Electricians regularly attach and loosen fixings, such as nuts and bolts, so having a collection of spanners in your toolkit is essential for any electrician. Nuts and bolts come in a wide range of sizes, so electricians require a wide range of spanner designs to suit each fixture and achieve a tight grip. The most common types of spanners include:
Open-ended spanners: These have a double C-shaped clamp at both ends.
Adjustable spanners: These have an adjustable jaw to suit nuts and bolts of different shapes and sizes.
7. Hex keys
Hex keys, also known as Allen wrenches or Allen keys, adjust hexagonal fixings and fasteners. Hex keys can come in copper, bronze, nickel or steel and there are four main types, which include:
folding hex keys
straight hex keys
The function of straight hex keys is to extend screwdrivers so they can apply force to hexagonal fastenings. L-shaped keys contain identical heads on each side so they're functional at both ends, but they vary in leverage to make them multifunctional. Electricians can fold hex keys away and T-handle keys have an ergonomic design.
What skills do electricians require?
To be successful in your career as an electrician, it's important you develop the following personal and professional skills:
There's a wide range of technical skills you require to become a successful electrician. Some basic technical skills include:
using power tools
installing conduits, tubing, cables and switching devices
planning and carrying out complete electrical installations
electrical safety procedures and rules
Applying critical thinking and basic mathematics skills is also a requirement, as you often work alone and make your own decisions. The ability to apply this technical knowledge to a job and come up with inventive solutions is key.
Whether you run your own electrician business or work for an employer, excellent customer service skills are essential. Customers typically prefer hiring electricians that they like and trust, so having good customer service skills can ensure repeat business. While this is important for both household customers and companies, it's particularly important to have good customer relations with companies. This is because losing the business of household customers may not cause a significant impact on an electrician's profits, but losing a partnership with a large business might.
It's also important to have good customer service skills to avoid getting negative reviews. If negative reviews about your services circulate online, potential customers may look elsewhere. Having a friendly, professional and patient attitude while working with customers can make them more likely to contact you again in future.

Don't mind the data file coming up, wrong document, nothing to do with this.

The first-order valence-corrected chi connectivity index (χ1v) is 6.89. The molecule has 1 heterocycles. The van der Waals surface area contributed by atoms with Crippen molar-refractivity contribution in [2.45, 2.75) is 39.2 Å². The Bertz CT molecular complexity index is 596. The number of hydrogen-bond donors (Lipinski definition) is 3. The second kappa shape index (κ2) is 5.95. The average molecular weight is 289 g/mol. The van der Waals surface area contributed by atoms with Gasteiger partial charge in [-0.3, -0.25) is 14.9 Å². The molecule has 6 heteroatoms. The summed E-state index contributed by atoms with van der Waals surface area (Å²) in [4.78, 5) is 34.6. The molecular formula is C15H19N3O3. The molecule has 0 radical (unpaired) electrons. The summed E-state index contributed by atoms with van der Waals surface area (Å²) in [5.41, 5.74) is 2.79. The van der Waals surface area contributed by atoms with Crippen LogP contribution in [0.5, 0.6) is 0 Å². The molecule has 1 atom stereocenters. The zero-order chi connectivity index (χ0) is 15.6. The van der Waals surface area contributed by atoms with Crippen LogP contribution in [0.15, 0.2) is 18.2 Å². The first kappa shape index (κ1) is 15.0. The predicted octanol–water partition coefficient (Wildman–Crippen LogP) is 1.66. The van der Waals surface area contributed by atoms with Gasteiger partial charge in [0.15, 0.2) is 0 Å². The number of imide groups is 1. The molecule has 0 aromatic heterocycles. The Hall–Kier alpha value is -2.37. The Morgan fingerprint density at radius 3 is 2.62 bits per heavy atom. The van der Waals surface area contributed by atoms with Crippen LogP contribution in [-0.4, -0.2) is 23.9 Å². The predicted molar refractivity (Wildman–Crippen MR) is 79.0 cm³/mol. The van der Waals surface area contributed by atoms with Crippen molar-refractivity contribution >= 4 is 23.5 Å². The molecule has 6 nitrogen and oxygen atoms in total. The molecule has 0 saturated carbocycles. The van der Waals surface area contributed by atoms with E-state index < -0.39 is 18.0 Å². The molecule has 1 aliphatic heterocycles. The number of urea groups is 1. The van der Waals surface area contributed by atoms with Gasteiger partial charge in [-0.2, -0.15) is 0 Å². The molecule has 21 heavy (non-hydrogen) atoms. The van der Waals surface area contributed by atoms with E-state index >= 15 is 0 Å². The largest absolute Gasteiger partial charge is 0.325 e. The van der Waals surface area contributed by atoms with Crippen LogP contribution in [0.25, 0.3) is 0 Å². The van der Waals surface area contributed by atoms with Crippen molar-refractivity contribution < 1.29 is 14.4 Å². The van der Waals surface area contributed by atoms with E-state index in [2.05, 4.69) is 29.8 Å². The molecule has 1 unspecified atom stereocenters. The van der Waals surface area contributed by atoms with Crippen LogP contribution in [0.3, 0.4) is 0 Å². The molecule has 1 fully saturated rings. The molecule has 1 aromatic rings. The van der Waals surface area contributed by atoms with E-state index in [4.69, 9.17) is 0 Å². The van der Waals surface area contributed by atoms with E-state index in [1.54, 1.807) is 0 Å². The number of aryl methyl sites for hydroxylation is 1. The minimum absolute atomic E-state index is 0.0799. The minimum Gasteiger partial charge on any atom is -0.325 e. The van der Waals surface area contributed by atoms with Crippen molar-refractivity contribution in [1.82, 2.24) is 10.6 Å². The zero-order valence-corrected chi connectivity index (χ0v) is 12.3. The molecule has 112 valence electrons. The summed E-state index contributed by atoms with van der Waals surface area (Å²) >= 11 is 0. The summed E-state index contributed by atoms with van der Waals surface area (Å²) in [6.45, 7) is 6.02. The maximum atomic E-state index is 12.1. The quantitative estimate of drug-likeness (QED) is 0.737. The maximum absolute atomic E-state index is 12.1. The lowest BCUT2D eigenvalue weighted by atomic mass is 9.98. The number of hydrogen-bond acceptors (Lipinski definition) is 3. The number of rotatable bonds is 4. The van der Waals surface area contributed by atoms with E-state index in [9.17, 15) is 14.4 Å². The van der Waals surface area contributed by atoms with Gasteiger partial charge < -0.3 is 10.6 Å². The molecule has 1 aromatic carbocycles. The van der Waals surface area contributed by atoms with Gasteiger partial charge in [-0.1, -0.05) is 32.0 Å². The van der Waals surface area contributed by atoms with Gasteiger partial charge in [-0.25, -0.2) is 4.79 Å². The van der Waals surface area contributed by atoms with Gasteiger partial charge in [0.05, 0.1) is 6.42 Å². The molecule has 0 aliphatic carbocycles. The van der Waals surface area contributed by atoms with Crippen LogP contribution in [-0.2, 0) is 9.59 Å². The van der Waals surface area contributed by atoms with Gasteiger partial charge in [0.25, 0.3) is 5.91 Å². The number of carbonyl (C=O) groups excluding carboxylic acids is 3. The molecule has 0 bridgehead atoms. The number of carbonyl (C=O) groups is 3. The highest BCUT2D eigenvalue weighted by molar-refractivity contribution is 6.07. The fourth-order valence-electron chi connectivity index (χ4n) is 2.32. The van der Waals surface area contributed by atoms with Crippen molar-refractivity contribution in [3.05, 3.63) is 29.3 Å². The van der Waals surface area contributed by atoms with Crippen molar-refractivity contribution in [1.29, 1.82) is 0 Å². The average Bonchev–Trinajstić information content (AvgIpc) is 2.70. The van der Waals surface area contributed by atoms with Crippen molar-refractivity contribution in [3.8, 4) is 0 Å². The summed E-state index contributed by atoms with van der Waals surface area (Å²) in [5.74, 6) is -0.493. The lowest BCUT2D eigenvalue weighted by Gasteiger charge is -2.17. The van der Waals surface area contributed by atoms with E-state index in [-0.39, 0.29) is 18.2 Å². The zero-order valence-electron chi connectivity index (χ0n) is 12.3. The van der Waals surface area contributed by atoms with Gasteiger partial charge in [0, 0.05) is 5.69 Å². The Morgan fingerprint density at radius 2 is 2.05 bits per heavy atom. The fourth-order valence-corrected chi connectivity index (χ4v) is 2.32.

While fixing electrical equipment might seem like a technical job, it can occasionally require strenuous physical labour. Even though being in perfect shape isn't essential, it can be advantageous as electricians regularly climb stairs, ladders and scaffolding, bend over and crouch, squeeze into confined spaces and lift heavy objects. Electricians also require excellent motor skills, dexterity and great hand-eye coordination. Having a steady hand, particularly when working with small tools, is also beneficial. Electricians also require great vision to prevent mistakes that could lead to health and safety hazards.
While working as an electrician might seem like a solitary career, this isn't usually the case. If you work for a larger business, you may report to a supervisor or project manager and if you receive a promotion for a senior position, you may be responsible for training apprentices. When working on larger projects, such as home construction projects, you may work closely with other tradespeople, such as carpenters and plumbers. Being friendly, personable and patient and being able to communicate effectively with others are vital skills for an electrician.
Time management is an essential skill for electricians as finishing jobs on time can be important for keeping projects on track. When an employer or company hires an electrician to complete electrical work, it's important they can provide them with an estimate of how much the work may cost and how long it's likely to take. Gaining a reputation for completing work on time to a high standard can improve your chances of doing more business with local customers and businesses.